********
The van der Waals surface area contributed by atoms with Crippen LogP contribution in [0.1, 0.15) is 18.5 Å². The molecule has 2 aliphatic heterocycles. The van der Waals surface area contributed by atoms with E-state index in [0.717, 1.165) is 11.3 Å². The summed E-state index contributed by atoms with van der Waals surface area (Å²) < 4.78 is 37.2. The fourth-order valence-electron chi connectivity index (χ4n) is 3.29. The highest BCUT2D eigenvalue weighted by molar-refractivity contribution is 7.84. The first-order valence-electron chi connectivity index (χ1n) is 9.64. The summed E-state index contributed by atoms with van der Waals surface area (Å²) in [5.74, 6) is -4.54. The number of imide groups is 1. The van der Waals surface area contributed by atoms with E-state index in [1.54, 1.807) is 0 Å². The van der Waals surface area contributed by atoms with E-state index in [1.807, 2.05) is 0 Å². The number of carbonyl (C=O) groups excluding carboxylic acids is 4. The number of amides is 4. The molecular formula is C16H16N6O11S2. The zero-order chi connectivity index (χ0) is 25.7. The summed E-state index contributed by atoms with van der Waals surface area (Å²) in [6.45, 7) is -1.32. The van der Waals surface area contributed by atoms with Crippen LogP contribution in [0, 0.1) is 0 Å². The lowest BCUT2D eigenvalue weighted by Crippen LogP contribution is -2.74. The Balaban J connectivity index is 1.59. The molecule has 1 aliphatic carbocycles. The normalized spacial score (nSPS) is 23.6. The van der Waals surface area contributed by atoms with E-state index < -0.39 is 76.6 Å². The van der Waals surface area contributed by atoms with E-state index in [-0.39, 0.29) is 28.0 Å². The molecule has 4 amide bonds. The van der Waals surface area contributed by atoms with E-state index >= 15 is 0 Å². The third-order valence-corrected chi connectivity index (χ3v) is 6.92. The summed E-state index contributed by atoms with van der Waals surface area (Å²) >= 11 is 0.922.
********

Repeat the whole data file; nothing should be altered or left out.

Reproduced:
The van der Waals surface area contributed by atoms with Crippen LogP contribution in [0.1, 0.15) is 18.5 Å². The molecule has 2 aliphatic heterocycles. The van der Waals surface area contributed by atoms with E-state index in [0.717, 1.165) is 11.3 Å². The summed E-state index contributed by atoms with van der Waals surface area (Å²) < 4.78 is 37.2. The fourth-order valence-electron chi connectivity index (χ4n) is 3.29. The highest BCUT2D eigenvalue weighted by molar-refractivity contribution is 7.84. The first-order valence-electron chi connectivity index (χ1n) is 9.64. The summed E-state index contributed by atoms with van der Waals surface area (Å²) in [5.74, 6) is -4.54. The number of imide groups is 1. The van der Waals surface area contributed by atoms with E-state index in [1.54, 1.807) is 0 Å². The van der Waals surface area contributed by atoms with E-state index in [1.807, 2.05) is 0 Å². The number of carbonyl (C=O) groups excluding carboxylic acids is 4. The number of amides is 4. The molecular formula is C16H16N6O11S2. The zero-order chi connectivity index (χ0) is 25.7. The summed E-state index contributed by atoms with van der Waals surface area (Å²) in [6.45, 7) is -1.32. The van der Waals surface area contributed by atoms with Crippen LogP contribution in [0, 0.1) is 0 Å². The lowest BCUT2D eigenvalue weighted by Crippen LogP contribution is -2.74. The Balaban J connectivity index is 1.59. The molecule has 1 aliphatic carbocycles. The normalized spacial score (nSPS) is 23.6. The van der Waals surface area contributed by atoms with E-state index < -0.39 is 76.6 Å². The van der Waals surface area contributed by atoms with E-state index in [-0.39, 0.29) is 28.0 Å². The molecule has 4 amide bonds. The van der Waals surface area contributed by atoms with E-state index >= 15 is 0 Å². The third-order valence-corrected chi connectivity index (χ3v) is 6.92. The summed E-state index contributed by atoms with van der Waals surface area (Å²) >= 11 is 0.922.